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Ann Agric Environ Med 2006, 13, 55-64

A YEAR-ROUND AEROMYCOLOGICAL STUDY IN ZAGREB AREA, CROATIA

Maja Segvic Klaric, Stjepan Pepeljnjak

Department of Microbiology, Faculty of Pharmacy and Biochemistry, University of Zagreb, Zagreb, Croatia

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Segvic Klaric M, Pepeljnjak S: A year-round aeromycological study in Zagreb area, Croatia. Ann Agric Environ Med 2006, 13, 55-64.

Abstract: A 1-year aeromycological study was conducted in the area of Zagreb, the capital of Croatia, in order to establish seasonal variations in the composition and concentration of aeromycota. Sampling was carried out at 3 locations: the city centre, the Pharmaceutical botanical garden and the mountain of Medvednica, at regular intervals using the Mas 100 Eco Air-sampler with Sabouraud-dextrose agar. Airborne fungi peaked during spring and summer (110284 cfu/m3), while lower levels were detected in autumn and winter at each of the 3 sampling sites (6128 cfu/m3). Significantly lower concentrations were found in Medvednica region (p<0.01) during most sampling periods. Yeasts were present in higher concentrations in autumn and winter (1146 cfu/m3) than during spring and summer (911 cfu/m3) in the city centre and botanical garden. In the Medvednica region, yeasts were found at significantly lower concentrations than at other locations only during the autumn and winter (116 cfu/m3). The dominant fungi contributing to these differences were species of Cladosporium, Penicillium and Alternaria. These genera comprised between 30.479.5% of the samples. Other stable components of aeromycota were Fusarium, Aspergillus and sterile mycelia (11.144.0%). Total counts of airborne fungi as well as individual counts of Cladosporium and Alternaria showed significant positive correlations with temperature and solar radiation (p<0.05). Alternaria also showed a significant correlation with wind speeds while Cladosporium was negatively correlated with atmospheric pressure (p<0.05). Yeasts showed a significant positive correlation with relative humidity, yet were negatively correlated with temperature and solar radiation in the city centre and the botanical garden. In contrast, a significant positive correlation in the case of yeasts was observed in the Medvednica region with respect to temperature and solar radiation (p<0.05).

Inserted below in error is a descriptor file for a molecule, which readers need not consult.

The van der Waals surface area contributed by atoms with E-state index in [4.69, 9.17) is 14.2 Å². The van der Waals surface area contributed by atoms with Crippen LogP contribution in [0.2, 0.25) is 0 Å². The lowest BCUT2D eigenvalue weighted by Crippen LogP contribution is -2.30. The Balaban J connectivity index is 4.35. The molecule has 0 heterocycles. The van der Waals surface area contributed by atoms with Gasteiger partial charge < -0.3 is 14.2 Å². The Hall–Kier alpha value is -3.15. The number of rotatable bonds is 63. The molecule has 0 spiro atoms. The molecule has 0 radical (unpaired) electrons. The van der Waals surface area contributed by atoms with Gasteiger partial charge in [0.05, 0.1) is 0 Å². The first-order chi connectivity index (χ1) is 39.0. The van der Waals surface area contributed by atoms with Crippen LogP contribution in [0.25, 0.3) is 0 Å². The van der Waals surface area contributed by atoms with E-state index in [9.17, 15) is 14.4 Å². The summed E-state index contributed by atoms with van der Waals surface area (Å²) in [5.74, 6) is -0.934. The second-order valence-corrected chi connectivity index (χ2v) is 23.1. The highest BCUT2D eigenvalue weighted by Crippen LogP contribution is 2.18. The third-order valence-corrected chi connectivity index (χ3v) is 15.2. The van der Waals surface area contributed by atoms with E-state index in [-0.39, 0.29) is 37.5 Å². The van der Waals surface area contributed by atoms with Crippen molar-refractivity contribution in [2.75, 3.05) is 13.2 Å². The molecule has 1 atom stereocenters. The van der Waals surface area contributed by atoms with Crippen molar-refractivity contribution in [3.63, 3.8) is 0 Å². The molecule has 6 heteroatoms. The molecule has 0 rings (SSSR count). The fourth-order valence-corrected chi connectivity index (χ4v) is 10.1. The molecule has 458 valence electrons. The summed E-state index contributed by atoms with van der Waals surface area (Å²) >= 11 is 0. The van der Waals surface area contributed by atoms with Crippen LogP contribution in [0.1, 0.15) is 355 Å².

Address for correspondence: Department of Microbiology, Faculty of Pharmacy and Biochemistry, University of Zagreb, Schrottova 39, HR-10000 Zagreb, Croatia.
E-mail: msegvic@net.hr

Key words: airborne fungi, airspores, Alternaria, Cladosporium, Penicillium, seasonal patterns.


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